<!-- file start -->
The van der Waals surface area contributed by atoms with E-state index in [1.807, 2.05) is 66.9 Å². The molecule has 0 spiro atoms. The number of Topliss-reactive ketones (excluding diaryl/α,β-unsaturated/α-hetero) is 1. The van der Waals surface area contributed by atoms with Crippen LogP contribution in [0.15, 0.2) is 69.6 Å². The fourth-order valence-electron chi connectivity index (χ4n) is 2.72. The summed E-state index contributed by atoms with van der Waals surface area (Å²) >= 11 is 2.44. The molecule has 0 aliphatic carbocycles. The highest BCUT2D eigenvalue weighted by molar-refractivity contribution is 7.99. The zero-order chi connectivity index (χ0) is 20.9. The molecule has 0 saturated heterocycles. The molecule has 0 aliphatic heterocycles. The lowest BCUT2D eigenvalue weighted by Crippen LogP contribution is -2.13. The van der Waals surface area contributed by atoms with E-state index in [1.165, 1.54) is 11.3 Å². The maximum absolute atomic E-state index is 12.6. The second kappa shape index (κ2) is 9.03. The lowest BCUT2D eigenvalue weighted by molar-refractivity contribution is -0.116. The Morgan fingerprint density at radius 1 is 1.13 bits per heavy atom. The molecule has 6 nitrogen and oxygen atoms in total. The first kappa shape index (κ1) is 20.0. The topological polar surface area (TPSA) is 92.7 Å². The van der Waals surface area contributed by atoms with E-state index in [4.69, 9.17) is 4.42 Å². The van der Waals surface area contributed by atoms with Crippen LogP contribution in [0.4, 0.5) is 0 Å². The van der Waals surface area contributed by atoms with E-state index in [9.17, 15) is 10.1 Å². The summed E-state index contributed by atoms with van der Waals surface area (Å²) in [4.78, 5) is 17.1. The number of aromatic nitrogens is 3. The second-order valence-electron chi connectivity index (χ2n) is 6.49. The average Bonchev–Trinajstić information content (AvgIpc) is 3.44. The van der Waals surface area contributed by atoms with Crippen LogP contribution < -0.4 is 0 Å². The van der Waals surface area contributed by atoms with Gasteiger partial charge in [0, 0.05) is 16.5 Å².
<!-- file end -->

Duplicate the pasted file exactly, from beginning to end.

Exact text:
The van der Waals surface area contributed by atoms with E-state index in [1.807, 2.05) is 66.9 Å². The molecule has 0 spiro atoms. The number of Topliss-reactive ketones (excluding diaryl/α,β-unsaturated/α-hetero) is 1. The van der Waals surface area contributed by atoms with Crippen LogP contribution in [0.15, 0.2) is 69.6 Å². The fourth-order valence-electron chi connectivity index (χ4n) is 2.72. The summed E-state index contributed by atoms with van der Waals surface area (Å²) >= 11 is 2.44. The molecule has 0 aliphatic carbocycles. The highest BCUT2D eigenvalue weighted by molar-refractivity contribution is 7.99. The zero-order chi connectivity index (χ0) is 20.9. The molecule has 0 saturated heterocycles. The molecule has 0 aliphatic heterocycles. The lowest BCUT2D eigenvalue weighted by Crippen LogP contribution is -2.13. The van der Waals surface area contributed by atoms with E-state index in [1.165, 1.54) is 11.3 Å². The maximum absolute atomic E-state index is 12.6. The second kappa shape index (κ2) is 9.03. The lowest BCUT2D eigenvalue weighted by molar-refractivity contribution is -0.116. The Morgan fingerprint density at radius 1 is 1.13 bits per heavy atom. The molecule has 6 nitrogen and oxygen atoms in total. The first kappa shape index (κ1) is 20.0. The topological polar surface area (TPSA) is 92.7 Å². The van der Waals surface area contributed by atoms with E-state index in [4.69, 9.17) is 4.42 Å². The van der Waals surface area contributed by atoms with Crippen LogP contribution in [0.4, 0.5) is 0 Å². The van der Waals surface area contributed by atoms with E-state index in [9.17, 15) is 10.1 Å². The summed E-state index contributed by atoms with van der Waals surface area (Å²) in [4.78, 5) is 17.1. The number of aromatic nitrogens is 3. The second-order valence-electron chi connectivity index (χ2n) is 6.49. The average Bonchev–Trinajstić information content (AvgIpc) is 3.44. The van der Waals surface area contributed by atoms with Crippen LogP contribution < -0.4 is 0 Å². The van der Waals surface area contributed by atoms with Gasteiger partial charge in [0, 0.05) is 16.5 Å².